Located in the city of Jingdezhen, the museum’s sweeping structures each have a unique size, curvature and length, designed by Studio Zhu-Pei to recall the forms of traditional brick kilns.
Both Jingdezhen Imperial Kiln Museum’s design and contents pay homage to the city’s history of making ceramics, for which it has been dubbed as the world’s “porcelain capital”.
It is positioned adjacent to some of the city’s imperial kiln ruins, which date back to the Ming Dynasty and were once used to produce porcelain for the imperial family.
“Jingdezhen is known as the porcelain capital of the world because it has been producing pottery for 1,700 years,” explained the Beijing studio.
“The overall experience of the museum tries to rediscover the roots of Jingdezhen, to recreate the past experience among kilns, porcelain, and human beings.”
Jingdezhen Imperial Kiln Museum’s galleries were carefully positioned by Studio Zhu-Pei on site to accommodate the existing kiln ruins, some of which were discovered during construction.
They are partially sunken below ground to maximise the museum’s building height without imposing on surrounding buildings, while also creating an intimate, cave-like feeling inside.
Around the structures, Studio Zhu-Pei has landscaped a series of public spaces, including a semi-open courtyard that is sheltered by one of the vaults and frames views of the ruins.
Sunken below street level, five quieter courtyards have been created with five different themes – gold, wood, water, fire and soil – which reference porcelain-making techniques.
The museum’s vaults were built by hand by pouring concrete between two layers of brick. This mimics an old construction method used to make traditional kilns that negates the need for scaffolding and gives rise to thin, lightweight structures.
A mix of recycled bricks and new bricks were used for the project in order to reflect the local vernacular and many buildings in the city that are constructed from demolished kilns.
“Using recycled kiln bricks to build houses and all kinds of buildings is a significant character in Jingdezhen because brick kilns have to be demolished every two or three years in order to keep a certain thermal performance of the kilns,” the studio explained.
Jingdezhen Imperial Kiln Museum is entered through a foyer at ground level, housed within one of the arched structures.
This provides access to a bookstore, cafe, tea room and amphitheatre, and staircases down to the main exhibition spaces that housed underground.
Inside, the spaces are all lit by natural light as far as possible, with the ends of each arch left open or glazed. There are also cylindrical skylights that puncture the ceilings of the vaults, evoking smoke holes of old brick kilns.
Studio Zhu-Pei is a Beijing architecture studio that was founded by Chinese architect Zhu Pe in 2005. It was formerly known as Studio Pei-Zhu. Other projects by the practice include the transformation of a factory into Minsheng Contemporary Art Museum, which has an entrance clad with a shiny skin of metal panels.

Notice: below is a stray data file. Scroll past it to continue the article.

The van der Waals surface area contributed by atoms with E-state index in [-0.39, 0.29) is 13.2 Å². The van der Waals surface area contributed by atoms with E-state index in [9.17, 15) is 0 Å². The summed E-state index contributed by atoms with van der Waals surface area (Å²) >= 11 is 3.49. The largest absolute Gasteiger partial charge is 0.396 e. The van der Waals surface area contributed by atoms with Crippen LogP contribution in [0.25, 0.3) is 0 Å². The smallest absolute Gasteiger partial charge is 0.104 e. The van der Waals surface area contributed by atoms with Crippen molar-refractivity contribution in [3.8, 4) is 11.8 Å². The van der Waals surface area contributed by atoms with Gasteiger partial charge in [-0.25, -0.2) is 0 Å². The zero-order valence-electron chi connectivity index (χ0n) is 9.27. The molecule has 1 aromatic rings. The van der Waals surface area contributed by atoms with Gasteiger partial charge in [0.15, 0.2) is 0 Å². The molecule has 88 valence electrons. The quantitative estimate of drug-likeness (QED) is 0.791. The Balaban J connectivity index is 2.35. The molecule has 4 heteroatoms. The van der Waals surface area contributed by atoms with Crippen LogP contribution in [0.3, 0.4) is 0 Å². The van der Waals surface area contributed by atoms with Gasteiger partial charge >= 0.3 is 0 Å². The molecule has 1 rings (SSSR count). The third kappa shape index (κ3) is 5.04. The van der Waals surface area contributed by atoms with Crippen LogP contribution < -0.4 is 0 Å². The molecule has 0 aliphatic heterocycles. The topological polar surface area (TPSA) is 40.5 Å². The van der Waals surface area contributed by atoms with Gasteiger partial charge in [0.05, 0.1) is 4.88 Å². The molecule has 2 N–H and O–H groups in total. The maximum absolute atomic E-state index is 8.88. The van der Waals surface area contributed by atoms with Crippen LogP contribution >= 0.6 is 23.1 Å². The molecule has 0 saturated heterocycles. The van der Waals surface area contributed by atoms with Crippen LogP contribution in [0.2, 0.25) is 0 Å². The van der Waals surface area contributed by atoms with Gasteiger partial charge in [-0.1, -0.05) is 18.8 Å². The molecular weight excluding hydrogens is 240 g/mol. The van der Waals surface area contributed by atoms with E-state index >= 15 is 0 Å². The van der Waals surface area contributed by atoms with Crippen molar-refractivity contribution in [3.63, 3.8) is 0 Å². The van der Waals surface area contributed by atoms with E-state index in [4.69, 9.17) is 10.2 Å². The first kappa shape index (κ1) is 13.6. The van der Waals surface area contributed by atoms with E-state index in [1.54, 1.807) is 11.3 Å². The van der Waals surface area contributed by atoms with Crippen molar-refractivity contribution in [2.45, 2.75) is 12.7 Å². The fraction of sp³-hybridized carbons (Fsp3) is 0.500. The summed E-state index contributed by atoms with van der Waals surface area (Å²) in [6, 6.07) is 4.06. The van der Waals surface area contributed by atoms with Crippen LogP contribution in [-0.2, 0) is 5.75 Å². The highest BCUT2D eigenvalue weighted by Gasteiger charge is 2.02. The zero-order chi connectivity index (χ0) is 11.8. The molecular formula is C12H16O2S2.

Elsewhere in China, Shenzhen Horizontal Design recently slotted a white-concrete gallery into the ruins of a brick house to create the Zhang Yan Cultural Museum in China and Powerhouse Company topped a reception building with an undulating walking trail.
Photography is by Studio Zhu-Pei, schranimage and Tian Fangfang.
Architect: Studio Zhu-Pei, Architectural Design and Research Institute of Tsinghua University
Design principal: Zhu Pei
Front criticism: Zhou Rong
Art consultant: Wang Mingxian, Li Xiangning
Design team: You Changchen, Han Mo, He Fan, Liu Ling, Wu Zhigang, Zhang Shun, Shuhei Nakamura, Yang Shengchen, Du Yang, Chen Yida, He Chenglong, Ding Xinyue
Structural consultant: Architectural Design and Research Institute of Tsinghua University
MEP consultant: Architectural Design and Research Institute of Tsinghua University
Green building consultant: Architectural Design and Research Institute of Tsinghua University
Landscape design: Studio Zhu-Pei, Architectural Design and Research Institute of Tsinghua University
Exhibition design: Studio Zhu-Pei, Beijing Qingshang Architectural Ornamental Engineering
Interior design: Studio Zhu-Pei, Beijing Qingshang Architectural Ornamental Engineering
Facade consultant: Shenzhen Dadi Facade Technology
Lighting consultant: Ning Field Lighting Design
Acoustic consultant: Building Science & Technology Institute, Zhejiang University
Client: Jingdezhen Municipal Bureau of Culture Radio Television Press Publication and Tourism, Jingdezhen Ceramic Culture Tourism Group
Main contractor: China Construction First Group Corporation Limited, Huajiang Construction of China Construction First Group
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